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  • I am a counter.
    I wasn’t born that way.
    I used to be able to let things flow without tallying and categorizing. I didn't always play the counting game.

    I know just when it started.

    I was the night donut man at the Duncan Donuts in Ellsworth Maine.
    It was the winter of 1978 and I worked the 10 until your done shift.

    Caroline worked the day shift. She walked me through the first few nights.
    In the summer you’ll be making three, four times as many, she said.

    I looked at the racks of congealing cake donuts and the racks of yeast donuts still to fry rising in the proofing cupboard.

    I watched her flip sheets of dough like she was airing bedsheets then rapid fire cut the rings so they flew off the floured table onto her fingers.

    You’ll get the hang of it, she said.

    Production at Dunkin’ Donuts went by the numbers.

    I mixed and kneaded, rolled, cut and fried:

    4-50 pound bags of plain cake donuts
    2-50 pound bags of chocolate cake donuts
    8-50 pound bags of yeast donuts
    I lined them up on wire trays, 12 rows of 8 on a tray.
    A 50 pound bag made 4 trays and a bit more.
    400 rings if the dough was rolled to just the right thickness.

    So I mixed and kneaded and rolled and cut;
    So many cinnamon
    So many powdered sugar
    So many plain sugar
    So many plain. We called them buttermilk but all they were was plain.
    So many glazed
    Crème filled
    Chocolate crème filled
    Boston crème
    Raspberry, strawberry, blueberry
    Cinnamon swirl

    I counted them as I cut them and flipped them up onto my fingers like flappy, flippy dough rings.

    Counted them as I laid them out on the wire racks and set them to sizzle in the just about smoking oil.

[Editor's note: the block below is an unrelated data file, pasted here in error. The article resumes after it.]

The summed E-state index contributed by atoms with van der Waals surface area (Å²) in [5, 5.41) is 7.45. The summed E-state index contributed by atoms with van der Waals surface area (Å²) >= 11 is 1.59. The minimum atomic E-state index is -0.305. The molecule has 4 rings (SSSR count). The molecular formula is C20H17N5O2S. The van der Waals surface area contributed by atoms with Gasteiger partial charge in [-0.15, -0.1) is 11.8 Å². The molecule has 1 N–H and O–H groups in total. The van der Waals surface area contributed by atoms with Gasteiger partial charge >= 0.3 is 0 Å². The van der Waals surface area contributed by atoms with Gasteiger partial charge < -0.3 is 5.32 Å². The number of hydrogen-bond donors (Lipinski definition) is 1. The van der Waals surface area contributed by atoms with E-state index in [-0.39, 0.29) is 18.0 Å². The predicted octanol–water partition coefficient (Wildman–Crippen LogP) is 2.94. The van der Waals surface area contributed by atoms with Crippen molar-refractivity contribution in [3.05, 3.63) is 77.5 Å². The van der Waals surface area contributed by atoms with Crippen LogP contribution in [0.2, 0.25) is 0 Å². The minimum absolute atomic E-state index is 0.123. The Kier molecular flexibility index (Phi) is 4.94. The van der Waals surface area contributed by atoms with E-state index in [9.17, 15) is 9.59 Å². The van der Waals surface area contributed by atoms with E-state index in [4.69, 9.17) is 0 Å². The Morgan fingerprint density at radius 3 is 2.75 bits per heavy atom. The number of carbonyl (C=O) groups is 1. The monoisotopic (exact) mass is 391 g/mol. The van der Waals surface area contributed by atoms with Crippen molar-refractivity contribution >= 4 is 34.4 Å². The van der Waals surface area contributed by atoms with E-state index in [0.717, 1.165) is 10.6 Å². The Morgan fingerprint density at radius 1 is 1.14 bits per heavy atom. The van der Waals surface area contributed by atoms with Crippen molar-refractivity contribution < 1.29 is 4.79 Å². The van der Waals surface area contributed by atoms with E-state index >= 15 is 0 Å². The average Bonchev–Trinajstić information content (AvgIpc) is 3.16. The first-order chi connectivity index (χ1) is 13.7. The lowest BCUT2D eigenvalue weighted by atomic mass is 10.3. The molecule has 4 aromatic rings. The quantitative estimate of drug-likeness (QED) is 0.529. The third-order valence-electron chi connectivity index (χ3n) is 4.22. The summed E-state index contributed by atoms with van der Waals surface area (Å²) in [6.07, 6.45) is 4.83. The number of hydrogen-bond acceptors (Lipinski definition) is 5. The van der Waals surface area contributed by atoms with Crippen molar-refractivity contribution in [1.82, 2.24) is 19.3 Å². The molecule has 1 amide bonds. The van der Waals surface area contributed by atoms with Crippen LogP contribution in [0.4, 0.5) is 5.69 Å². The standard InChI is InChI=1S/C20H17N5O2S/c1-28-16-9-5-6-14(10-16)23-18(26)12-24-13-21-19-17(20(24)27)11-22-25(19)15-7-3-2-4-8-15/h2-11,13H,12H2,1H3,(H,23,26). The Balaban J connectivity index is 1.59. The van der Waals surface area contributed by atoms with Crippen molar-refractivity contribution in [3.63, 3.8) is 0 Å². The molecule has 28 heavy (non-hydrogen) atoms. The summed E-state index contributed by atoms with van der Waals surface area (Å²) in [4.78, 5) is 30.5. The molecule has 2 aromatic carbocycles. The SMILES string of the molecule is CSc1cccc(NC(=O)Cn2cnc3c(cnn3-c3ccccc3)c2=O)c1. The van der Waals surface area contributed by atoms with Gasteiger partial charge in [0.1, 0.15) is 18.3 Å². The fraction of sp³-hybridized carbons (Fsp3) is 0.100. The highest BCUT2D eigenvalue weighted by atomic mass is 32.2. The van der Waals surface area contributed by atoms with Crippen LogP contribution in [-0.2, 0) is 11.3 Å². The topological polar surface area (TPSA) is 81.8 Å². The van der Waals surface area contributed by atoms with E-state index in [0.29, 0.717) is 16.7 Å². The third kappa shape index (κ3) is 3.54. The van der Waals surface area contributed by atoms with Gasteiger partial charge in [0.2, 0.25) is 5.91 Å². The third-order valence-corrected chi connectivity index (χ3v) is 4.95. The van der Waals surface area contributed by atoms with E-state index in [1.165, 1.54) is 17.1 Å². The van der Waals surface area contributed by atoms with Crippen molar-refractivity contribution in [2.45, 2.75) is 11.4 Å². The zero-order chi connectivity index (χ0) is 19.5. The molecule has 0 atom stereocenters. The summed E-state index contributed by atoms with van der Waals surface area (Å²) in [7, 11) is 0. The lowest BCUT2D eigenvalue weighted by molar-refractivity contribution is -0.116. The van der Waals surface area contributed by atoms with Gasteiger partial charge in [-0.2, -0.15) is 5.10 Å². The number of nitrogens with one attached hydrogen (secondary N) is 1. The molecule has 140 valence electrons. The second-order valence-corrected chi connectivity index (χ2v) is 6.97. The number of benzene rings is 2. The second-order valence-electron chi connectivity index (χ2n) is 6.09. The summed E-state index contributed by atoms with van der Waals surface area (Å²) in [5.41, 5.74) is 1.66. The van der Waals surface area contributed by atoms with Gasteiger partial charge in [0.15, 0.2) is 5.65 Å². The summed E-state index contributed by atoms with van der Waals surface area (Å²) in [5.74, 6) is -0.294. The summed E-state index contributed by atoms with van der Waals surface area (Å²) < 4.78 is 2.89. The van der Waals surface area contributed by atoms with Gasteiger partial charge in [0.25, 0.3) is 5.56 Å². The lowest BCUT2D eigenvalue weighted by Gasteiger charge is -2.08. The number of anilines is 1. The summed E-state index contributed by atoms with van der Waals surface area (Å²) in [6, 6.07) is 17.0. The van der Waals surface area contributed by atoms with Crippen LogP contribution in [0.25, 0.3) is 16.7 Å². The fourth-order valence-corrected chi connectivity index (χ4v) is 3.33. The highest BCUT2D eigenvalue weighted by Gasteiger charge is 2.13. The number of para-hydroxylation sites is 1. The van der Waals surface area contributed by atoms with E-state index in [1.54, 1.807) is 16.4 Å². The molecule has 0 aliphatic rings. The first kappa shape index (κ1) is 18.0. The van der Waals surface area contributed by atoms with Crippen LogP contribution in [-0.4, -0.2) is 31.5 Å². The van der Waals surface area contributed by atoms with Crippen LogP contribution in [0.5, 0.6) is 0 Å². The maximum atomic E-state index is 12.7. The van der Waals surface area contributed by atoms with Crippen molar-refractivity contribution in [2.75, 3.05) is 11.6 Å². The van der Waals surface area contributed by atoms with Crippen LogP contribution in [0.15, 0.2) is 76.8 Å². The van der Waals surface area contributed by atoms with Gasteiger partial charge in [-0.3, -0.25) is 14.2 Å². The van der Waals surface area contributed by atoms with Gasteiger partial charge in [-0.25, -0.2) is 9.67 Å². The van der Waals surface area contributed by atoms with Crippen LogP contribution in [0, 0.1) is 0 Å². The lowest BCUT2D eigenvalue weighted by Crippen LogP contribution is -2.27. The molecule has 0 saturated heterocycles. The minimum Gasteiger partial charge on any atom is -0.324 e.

Counted them as I worked down the rows and flipped them with my flipping sticks. Perfectly brown on each side with a thin ring of pale between.

    Counted them as set them in the racks to cool.

    Counted them into baskets for Julie, the counter girl, to fill and dip, roll in sugars, set out in the counter for the morning caffeine and calorie rush.

    Julie had one eye that looked straight ahead and the other stared out 90 degrees to the right. She didn’t speak to me the first month. Just made sure I got the numbers right. As the fall spun down to winter she decided I wasn’t an asshole and talked about what she cooked for her mother and going shopping, and the curtains she was making for the trailer and the funny thing her puppy did the other day.

    I graduated donut academy that early spring. My diploma was the note I left stuck to the office door.
    A pencilled note that said, I’m done and I won’t be coming back.

    Julie watched me go. I knew you wouldn’t stay for summer she said. You’da had to triple your production. I knew you was going to leave. You got that island.

    Yeah, I told her. I got that island.

    I graduated from multiplication and sets a la donuts to the more advanced maths of commercial fishing.

    Lobstering is a counting occupation.

    I counted like a knitter as I cast on loops to make heads and bait bags

    Counted rope in fathoms. 10 fathom short warps, fifteen fathoms for the ones off just a dite, Twenty-fives for the strings between the islands.

    Two fathoms of floating warp on the bottom and 13 fathoms of top warp. Bouy at one end, trap on the other, and a float to thirds of the way up. That’s fractions.

    Counted traps in gangs and strings.
    Counted the minutes between strings of traps in the fog.
    Counted the lobsters I kept.
    Counted the pounds I sold
    Counted the dollars earned.

    In donut land as the lonely, lowly donut man I was little involved or concerned with the habits of the donut muncher. There my production was fixed and set. But lobstering involves probability and patterns. The hunter lives with and through his prey.

    I figured a percent of the lobsters caught against lobster kept.
    Sorted them by size and considered the percent of each against the whole.
    Counted the per trap average for each string around each island.
    Kept the count and compared it to the weight
    Compared day to day, location to location, month to month.

    In school now I watch kids learning to count. They get up to a certain number and lose count and start again. After a while they just shove the ones they want into a pile and carry on. We say they have lost count and devise strategies to help them be more organized.

    I dunno.

    The numbers run on. Sometimes I sit a long while working at nothing, working to stop counting and just be again.

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